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TrueAllele Used in New York Court for the First Time
Cybergenetics DNA mixture analysis helps convict serial rapist
PITTSBURGH, PA, September 18, 2014
Cybergenetics TrueAllele® Casework made its first appearance in a New York courtroom last week, interpreting by computer DNA mixture evidence that had eluded manual forensic analysis.
Serial rapist Casey Wilson left his DNA on a glove, along with DNA from victims. The NYS police crime lab developed a DNA profile from the glove. However, the mixture data was too complex for them to make comparisons.
A Cybergenetics TrueAllele computer in hours separated the complex data into three genotypes. TrueAllele compared these genotypes with Wilson and the victim to calculate match statistics. Cybergenetics scientist Dr. Mark Perlin testified at the Elmira trial that "a match between the glove and Wilson was 31 million times more probable than coincidence."
Chemung County District Attorney Weeden Wetmore stated the "DNA evidence connecting the defendant to the crime was significant." In under an hour, the jury convicted Wilson of multiple counts of first degree rape and sexual assault. Wilson faces up to 40 years in prison.
Tens of thousands of DNA mixture items are unreported by crime labs – DNA evidence that TrueAllele can successfully resolve. Taxpayers expect this DNA to help solve rapes and homicides, but the data are not used. TrueAllele helps convert such discarded data into powerful information that can identify criminals, exclude innocent suspects, and prevent further victimization.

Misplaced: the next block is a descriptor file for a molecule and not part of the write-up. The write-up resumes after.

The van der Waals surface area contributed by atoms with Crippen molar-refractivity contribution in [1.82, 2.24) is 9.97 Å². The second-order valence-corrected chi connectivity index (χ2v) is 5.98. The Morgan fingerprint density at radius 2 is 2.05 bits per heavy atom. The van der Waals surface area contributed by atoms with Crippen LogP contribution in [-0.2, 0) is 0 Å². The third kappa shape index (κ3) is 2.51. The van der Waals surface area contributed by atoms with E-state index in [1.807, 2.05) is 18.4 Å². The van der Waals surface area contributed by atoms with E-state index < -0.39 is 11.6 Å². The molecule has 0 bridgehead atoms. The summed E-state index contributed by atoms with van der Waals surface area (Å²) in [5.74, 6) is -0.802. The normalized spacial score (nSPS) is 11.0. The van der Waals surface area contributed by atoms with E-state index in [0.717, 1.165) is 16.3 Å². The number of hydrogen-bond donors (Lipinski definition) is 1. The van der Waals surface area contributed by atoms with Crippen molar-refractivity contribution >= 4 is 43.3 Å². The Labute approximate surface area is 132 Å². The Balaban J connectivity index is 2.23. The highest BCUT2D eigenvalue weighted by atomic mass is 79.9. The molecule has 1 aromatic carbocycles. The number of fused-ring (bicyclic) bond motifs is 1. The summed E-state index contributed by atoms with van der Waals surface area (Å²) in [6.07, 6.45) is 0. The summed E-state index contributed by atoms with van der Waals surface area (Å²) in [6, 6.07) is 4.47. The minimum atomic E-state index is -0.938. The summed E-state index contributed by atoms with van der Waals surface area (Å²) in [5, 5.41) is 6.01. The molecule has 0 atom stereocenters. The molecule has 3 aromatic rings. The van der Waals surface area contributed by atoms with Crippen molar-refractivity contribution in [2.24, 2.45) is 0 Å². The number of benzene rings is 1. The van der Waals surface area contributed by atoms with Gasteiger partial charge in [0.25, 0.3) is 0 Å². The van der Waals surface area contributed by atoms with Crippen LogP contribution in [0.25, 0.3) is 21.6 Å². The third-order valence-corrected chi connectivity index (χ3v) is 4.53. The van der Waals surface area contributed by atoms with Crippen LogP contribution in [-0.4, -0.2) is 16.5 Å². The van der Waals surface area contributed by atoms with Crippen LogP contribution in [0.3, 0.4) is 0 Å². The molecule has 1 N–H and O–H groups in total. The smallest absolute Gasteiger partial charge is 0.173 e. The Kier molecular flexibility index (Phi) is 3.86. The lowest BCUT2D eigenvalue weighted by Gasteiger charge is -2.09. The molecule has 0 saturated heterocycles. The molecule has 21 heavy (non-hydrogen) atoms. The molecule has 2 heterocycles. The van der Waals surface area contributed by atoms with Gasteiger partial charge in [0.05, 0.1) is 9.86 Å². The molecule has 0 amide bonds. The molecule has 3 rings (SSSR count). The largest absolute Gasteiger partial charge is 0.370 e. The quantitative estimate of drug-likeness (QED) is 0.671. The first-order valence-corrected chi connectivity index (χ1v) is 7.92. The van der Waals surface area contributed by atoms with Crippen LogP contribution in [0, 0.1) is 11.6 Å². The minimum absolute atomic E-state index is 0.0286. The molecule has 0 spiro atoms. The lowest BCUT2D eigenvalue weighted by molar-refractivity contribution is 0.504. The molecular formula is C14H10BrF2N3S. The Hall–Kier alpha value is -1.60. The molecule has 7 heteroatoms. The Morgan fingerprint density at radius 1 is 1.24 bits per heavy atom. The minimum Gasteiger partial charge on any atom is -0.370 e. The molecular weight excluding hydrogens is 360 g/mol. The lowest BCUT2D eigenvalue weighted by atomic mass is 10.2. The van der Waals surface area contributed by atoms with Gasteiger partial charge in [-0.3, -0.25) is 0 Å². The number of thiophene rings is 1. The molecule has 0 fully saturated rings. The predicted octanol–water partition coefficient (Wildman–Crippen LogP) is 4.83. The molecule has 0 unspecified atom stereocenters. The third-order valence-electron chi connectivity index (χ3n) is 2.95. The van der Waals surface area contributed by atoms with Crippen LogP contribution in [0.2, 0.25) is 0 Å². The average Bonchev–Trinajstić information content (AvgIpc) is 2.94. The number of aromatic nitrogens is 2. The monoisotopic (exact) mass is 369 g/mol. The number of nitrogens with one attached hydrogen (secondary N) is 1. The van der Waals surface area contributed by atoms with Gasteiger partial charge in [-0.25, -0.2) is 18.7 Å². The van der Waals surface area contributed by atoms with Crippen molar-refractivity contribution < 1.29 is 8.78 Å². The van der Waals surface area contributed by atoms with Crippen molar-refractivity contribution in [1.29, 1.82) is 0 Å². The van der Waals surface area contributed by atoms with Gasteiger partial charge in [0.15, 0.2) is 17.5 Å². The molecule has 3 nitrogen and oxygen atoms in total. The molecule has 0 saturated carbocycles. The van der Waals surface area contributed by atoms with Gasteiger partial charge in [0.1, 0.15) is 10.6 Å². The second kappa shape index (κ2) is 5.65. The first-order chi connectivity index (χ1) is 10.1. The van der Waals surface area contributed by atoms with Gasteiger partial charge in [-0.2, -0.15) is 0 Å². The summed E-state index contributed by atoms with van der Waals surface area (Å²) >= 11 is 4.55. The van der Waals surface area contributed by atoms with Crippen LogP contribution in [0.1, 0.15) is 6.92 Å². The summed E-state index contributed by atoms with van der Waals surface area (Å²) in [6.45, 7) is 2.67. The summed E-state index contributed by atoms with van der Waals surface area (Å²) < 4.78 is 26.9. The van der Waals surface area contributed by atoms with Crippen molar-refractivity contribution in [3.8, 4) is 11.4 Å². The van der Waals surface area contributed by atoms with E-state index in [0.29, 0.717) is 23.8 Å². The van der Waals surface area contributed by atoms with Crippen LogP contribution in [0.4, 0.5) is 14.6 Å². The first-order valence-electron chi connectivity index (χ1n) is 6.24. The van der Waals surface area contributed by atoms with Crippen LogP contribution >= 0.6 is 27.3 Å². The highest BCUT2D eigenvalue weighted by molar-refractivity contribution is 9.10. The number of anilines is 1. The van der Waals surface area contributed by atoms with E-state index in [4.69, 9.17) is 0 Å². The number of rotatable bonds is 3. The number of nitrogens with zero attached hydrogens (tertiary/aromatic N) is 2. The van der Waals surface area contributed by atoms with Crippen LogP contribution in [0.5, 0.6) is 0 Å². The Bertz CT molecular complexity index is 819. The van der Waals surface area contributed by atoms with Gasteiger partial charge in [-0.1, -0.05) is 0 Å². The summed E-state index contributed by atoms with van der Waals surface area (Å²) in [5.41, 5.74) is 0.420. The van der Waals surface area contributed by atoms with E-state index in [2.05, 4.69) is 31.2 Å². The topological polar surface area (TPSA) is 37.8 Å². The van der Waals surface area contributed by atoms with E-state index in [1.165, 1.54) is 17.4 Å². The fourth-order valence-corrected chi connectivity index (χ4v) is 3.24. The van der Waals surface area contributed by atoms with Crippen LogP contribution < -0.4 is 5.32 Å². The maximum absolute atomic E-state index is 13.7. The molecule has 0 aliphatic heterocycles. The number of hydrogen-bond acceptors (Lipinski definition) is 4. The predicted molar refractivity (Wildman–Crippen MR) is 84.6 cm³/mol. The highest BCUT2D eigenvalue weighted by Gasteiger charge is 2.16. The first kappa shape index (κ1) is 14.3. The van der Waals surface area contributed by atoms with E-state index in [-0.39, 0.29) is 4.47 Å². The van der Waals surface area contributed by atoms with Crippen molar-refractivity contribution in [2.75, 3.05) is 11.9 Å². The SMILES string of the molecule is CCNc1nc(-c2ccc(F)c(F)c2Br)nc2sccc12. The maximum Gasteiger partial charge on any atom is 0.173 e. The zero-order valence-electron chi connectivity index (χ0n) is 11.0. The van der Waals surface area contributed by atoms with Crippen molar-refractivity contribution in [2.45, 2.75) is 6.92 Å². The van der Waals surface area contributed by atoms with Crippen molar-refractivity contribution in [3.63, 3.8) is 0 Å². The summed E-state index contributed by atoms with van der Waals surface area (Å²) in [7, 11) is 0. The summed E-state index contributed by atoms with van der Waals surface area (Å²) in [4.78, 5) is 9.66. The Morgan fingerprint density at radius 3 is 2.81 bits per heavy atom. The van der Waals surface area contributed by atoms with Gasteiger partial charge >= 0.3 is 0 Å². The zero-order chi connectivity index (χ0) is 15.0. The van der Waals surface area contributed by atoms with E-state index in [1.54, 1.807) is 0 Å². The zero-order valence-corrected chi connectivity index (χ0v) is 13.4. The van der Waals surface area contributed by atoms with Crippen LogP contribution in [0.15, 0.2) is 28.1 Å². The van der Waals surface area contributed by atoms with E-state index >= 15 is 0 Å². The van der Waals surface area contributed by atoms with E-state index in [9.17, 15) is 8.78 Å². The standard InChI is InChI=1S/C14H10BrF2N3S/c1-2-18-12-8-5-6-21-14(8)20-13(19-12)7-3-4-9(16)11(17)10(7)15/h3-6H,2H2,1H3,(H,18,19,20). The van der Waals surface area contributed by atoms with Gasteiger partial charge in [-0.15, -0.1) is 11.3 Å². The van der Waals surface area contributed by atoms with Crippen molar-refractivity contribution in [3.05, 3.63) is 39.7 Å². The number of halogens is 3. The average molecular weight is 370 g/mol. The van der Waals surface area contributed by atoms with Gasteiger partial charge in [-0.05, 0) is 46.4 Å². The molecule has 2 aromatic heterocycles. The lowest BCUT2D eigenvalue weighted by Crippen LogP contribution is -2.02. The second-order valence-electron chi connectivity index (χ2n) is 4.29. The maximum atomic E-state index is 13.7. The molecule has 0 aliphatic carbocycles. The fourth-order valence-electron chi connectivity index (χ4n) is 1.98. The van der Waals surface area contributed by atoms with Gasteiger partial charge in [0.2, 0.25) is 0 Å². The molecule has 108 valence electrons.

TrueAllele is the most thoroughly tested DNA analysis method available, with seven peer-reviewed validation studies. The NYS Forensic Science Commission approved TrueAllele for use in the NYS police DNA laboratory. The NYS lab coauthored two validation papers, and is poised to join other states that now operate their own TrueAllele system.
Dr. Perlin's August keynote address on TrueAllele at an international forensics meeting is viewable on Cybergenetics website or YouTube, along with other talks and papers. Investigators needing more than "inconclusive" DNA results use Cybergenetics for informative TrueAllele analysis of their lab's evidence data.